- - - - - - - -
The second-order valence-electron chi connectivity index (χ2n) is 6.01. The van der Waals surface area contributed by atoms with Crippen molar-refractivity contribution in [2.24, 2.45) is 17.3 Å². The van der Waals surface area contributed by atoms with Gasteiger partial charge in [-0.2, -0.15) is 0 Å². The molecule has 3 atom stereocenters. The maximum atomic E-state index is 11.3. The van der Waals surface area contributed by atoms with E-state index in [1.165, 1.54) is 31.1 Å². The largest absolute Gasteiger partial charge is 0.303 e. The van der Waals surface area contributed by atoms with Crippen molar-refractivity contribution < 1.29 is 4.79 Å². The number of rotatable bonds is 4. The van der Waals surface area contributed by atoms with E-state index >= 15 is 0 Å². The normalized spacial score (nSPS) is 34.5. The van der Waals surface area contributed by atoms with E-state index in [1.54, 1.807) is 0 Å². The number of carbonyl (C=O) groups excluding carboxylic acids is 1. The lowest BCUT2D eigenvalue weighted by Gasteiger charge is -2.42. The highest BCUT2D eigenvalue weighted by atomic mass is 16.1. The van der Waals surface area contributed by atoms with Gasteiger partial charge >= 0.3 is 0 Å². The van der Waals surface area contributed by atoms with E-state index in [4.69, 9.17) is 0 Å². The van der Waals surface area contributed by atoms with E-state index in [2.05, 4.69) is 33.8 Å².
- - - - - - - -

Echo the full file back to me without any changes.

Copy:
The second-order valence-electron chi connectivity index (χ2n) is 6.01. The van der Waals surface area contributed by atoms with Crippen molar-refractivity contribution in [2.24, 2.45) is 17.3 Å². The van der Waals surface area contributed by atoms with Gasteiger partial charge in [-0.2, -0.15) is 0 Å². The molecule has 3 atom stereocenters. The maximum atomic E-state index is 11.3. The van der Waals surface area contributed by atoms with E-state index in [1.165, 1.54) is 31.1 Å². The largest absolute Gasteiger partial charge is 0.303 e. The van der Waals surface area contributed by atoms with Crippen molar-refractivity contribution < 1.29 is 4.79 Å². The number of rotatable bonds is 4. The van der Waals surface area contributed by atoms with E-state index >= 15 is 0 Å². The normalized spacial score (nSPS) is 34.5. The van der Waals surface area contributed by atoms with E-state index in [1.54, 1.807) is 0 Å². The number of carbonyl (C=O) groups excluding carboxylic acids is 1. The lowest BCUT2D eigenvalue weighted by Gasteiger charge is -2.42. The highest BCUT2D eigenvalue weighted by atomic mass is 16.1. The van der Waals surface area contributed by atoms with Gasteiger partial charge >= 0.3 is 0 Å². The van der Waals surface area contributed by atoms with E-state index in [4.69, 9.17) is 0 Å². The van der Waals surface area contributed by atoms with E-state index in [2.05, 4.69) is 33.8 Å².